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Seveney Names the Pieces on His Side of the Board

Portsmouth Town Council Member Jim Seveney posted a gracious letter of thanks after his narrow loss in the race for a partial term as the state senator for district 11, including a narrow strip of Tiverton, to Tiverton resident John Pagliarini.  One paragraph, however, is worth clipping for reference because it so well illustrates the state of play in Rhode Island politics:

I also want to thank the many people and groups who supported my campaign. I thank my wife, Val, first and foremost; my campaign team for their hard work; the Democratic Town Committees from Portsmouth, Bristol and Tiverton for their strong support; RI Progressive Democrats and the RI Young Democrats who helped us so much with calling and knocking on doors; Rhode Island’s organized labor, including the AFL-CIO, the NEA, the RI Federation of Teachers and all their affiliates; the Rhode Island Democratic Party, Annie Pease for her expert problem solving; Senate President Teresa  Paiva-Weed, Majority Leader Dominick Ruggerio, and Whip Maryellen Goodwin who provided great support and advice; my friends Sen. Lou DiPalma, Rep. Jay Edwards, Rep. Dennis Canario, Rep. Ray Gallison, Rep. Ken Marshall, and Sen. Wally Felag; and many thanks to US Senator Jack Reed and Governor Gina Raimondo for their efforts on my behalf.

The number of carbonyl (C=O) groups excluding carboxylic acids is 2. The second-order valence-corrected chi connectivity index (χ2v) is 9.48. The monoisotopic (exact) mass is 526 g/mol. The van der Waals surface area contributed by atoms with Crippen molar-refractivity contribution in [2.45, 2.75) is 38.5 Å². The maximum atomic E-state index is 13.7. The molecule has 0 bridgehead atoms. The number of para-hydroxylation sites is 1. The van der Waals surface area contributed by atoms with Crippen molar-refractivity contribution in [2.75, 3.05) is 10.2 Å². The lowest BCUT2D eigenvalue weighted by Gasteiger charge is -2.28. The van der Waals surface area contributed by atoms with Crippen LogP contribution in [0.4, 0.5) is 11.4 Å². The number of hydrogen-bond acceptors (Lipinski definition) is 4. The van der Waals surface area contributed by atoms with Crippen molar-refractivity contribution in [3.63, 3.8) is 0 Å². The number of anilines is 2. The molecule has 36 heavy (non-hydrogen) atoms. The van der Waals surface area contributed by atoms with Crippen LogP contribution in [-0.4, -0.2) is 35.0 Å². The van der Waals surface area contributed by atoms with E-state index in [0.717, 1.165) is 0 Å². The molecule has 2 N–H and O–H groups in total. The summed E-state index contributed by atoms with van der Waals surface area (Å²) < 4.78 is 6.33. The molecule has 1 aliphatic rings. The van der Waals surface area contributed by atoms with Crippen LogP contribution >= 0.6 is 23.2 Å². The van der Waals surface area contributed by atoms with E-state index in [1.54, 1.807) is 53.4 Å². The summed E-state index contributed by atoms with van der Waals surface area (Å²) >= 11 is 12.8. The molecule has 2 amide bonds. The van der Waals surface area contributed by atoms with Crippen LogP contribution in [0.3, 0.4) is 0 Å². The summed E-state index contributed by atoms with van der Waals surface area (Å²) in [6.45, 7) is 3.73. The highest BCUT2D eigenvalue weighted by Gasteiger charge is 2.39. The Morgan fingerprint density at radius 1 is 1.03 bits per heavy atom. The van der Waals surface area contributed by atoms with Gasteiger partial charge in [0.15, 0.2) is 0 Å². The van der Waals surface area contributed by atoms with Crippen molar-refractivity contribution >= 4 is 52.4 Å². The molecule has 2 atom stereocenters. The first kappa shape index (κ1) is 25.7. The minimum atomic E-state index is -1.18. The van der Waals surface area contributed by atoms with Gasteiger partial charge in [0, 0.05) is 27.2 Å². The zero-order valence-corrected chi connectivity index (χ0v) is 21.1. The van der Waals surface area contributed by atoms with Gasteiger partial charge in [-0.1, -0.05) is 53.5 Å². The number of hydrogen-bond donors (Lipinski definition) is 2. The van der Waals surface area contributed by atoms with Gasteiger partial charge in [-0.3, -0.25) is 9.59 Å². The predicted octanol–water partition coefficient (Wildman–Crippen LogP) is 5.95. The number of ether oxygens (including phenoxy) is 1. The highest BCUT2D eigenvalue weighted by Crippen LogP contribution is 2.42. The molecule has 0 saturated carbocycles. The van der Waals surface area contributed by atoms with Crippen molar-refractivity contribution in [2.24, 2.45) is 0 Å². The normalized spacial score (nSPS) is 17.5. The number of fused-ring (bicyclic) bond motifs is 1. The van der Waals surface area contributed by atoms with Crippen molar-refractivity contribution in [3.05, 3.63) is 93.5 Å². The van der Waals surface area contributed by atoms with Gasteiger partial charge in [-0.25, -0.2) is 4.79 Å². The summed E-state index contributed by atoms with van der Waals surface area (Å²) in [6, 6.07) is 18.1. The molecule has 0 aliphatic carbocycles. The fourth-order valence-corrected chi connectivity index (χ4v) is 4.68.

Democrats, progressives, organized labor of various stripes, plus top politicians at the state and even federal levels.  On the other side?  Small, relatively disorganized groups of grassroots activists with significantly less personal interest in controlling the levers of government.

Those who long for a different approach (and different results) in town and state politics should consider this imbalance each and every time they decide to take some action… or (more often) not to take any action.  For every reason not to get involved, there is at least one reason to get involved, chief among them the army of self-interested activists pulling on the other side of the rope.


Justin Katz

Justin Katz is a writer and researcher focusing on Rhode Island policy and politics. For more about Justin, see our About page. (401) 835-7156.

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